When Barrick acquired the concession for the Lagunas Norte mine in Peru, the property contained the former Callacuyán coal mine. It was an old, primitive mine that had left a legacy of waste dumps, acid-water sources, trenches and abandoned infrastructure. Barrick voluntarily committed to remediate the damage and restore the environment, the first such project by a mining company in Peru.
Operation of the Lagunas Norte mine began in July 2005, including the start of a major environmental program at Callacuyán. Since then, the program has focused on two main aspects: improving the quality of the water in the Perejil River basin and revegetation of the former mining area.
Barrick sealed nine adits (horizontal mine entrances) and three vertical shaft s at the old coal mine, and demolished and removed camp infrastructure. The team drained a pond to enable the removal of abandoned coal residues at the bottom that presented a risk to water quality, built 3,500 meters of drainage canals to collect runoff and created an artificial wetland to treat acidic water.
Approximately 60,000 cubic meters of waste rock containing coal has been stabilized by covering it with clay to prevent leaching when it rains. Over the clay is a thick layer of organic soil, and the entire area has been replanted with a new cover of vegetation.
The team resculpted the area’s slopes, and replanted 4.5 hectares with grass and native plants where once there were rock and coal waste dumps. Today, this is a green area that provides a habitat for forest species and animals. Barrick has also constructed a cattle and alpaca ranch in the area of the former mining camp.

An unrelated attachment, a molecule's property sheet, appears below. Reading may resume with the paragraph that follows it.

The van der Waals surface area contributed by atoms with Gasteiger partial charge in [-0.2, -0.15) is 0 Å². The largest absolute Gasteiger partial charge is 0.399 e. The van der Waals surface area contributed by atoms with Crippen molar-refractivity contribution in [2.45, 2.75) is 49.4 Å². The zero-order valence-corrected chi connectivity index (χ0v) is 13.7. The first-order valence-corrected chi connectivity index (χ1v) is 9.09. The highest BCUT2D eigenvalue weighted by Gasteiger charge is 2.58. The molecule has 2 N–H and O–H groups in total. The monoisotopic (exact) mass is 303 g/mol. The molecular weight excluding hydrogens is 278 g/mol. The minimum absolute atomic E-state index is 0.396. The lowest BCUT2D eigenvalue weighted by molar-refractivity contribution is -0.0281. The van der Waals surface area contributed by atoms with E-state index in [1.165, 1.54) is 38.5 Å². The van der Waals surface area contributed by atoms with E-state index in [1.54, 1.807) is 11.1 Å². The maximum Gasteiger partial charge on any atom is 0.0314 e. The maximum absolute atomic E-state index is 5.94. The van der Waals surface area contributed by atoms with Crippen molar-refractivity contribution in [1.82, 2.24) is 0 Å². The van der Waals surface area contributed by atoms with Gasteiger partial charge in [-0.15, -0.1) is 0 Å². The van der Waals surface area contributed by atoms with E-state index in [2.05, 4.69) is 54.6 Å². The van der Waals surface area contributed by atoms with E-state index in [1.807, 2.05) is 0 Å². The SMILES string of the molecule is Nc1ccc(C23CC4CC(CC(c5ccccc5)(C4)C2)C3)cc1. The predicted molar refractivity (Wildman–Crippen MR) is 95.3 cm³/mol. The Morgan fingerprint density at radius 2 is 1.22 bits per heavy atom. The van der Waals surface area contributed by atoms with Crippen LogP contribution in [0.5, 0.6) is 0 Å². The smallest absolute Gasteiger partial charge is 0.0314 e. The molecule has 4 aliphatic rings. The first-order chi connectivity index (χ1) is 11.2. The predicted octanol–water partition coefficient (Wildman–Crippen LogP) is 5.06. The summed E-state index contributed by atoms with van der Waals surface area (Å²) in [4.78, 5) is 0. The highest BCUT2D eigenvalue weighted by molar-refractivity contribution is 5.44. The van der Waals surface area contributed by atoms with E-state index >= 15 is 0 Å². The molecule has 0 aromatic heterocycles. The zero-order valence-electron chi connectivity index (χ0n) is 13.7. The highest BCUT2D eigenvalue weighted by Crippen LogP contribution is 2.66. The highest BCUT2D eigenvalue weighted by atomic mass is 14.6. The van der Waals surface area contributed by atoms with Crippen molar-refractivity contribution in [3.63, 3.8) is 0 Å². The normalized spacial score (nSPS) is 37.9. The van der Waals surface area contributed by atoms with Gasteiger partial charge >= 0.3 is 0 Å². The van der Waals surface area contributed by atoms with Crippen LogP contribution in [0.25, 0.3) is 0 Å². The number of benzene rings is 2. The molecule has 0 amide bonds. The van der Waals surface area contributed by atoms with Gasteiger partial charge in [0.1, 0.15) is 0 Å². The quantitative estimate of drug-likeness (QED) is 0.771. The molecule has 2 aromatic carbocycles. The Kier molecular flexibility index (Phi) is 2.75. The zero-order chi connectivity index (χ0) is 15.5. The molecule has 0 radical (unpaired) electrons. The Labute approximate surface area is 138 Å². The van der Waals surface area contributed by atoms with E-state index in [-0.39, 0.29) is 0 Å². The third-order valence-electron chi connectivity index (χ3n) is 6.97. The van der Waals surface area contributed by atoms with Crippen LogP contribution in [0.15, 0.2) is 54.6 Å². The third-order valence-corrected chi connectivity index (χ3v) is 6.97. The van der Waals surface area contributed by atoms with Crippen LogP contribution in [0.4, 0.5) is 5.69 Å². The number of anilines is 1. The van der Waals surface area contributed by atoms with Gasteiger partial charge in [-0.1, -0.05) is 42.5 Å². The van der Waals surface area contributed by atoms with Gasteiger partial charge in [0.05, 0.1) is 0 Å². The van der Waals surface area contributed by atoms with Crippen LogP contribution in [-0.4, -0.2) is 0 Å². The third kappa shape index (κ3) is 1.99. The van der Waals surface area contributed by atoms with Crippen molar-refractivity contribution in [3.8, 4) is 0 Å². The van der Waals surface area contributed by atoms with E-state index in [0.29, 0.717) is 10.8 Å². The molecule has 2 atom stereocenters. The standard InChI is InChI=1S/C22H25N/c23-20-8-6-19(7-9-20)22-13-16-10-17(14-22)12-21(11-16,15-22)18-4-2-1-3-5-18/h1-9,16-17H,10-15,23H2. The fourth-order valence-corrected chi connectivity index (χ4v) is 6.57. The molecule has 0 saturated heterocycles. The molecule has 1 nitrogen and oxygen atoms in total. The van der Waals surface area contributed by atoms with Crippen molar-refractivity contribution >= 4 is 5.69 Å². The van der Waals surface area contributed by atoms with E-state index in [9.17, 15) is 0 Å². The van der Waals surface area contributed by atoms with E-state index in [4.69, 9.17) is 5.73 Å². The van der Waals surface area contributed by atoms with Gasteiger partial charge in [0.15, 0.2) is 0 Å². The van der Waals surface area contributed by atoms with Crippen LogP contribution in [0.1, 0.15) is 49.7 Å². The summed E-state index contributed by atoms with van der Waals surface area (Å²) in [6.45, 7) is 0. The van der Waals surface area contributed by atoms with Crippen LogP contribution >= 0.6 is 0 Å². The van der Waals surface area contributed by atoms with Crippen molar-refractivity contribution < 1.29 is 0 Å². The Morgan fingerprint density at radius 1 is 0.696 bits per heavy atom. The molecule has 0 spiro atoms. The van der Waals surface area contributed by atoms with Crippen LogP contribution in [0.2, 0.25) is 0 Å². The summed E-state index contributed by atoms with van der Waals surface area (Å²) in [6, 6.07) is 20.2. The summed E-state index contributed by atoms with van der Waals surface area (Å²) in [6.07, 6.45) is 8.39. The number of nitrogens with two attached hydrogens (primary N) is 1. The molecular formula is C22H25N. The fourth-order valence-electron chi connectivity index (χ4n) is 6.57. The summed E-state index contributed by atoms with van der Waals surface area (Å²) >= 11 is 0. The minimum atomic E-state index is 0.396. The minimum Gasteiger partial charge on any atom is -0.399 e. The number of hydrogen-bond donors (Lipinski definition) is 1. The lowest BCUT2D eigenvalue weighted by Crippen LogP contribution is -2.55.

“Our approach is to work with communities to ensure that mining development brings about economic and social development for those local communities,” said Darrell Wagner, general manager for Peru. “We call it responsible mining. It involves using proven technology and techniques to comply with the highest standards of safety, health and environmental protection.”
The Lagunas Norte mine is located in north-central Peru about 140 kilometers east of the coastal city of Trujillo. The elevation is more than 4,000 meters above sea level. The site employs about 600 people and creates about 1,300 indirect jobs in the area.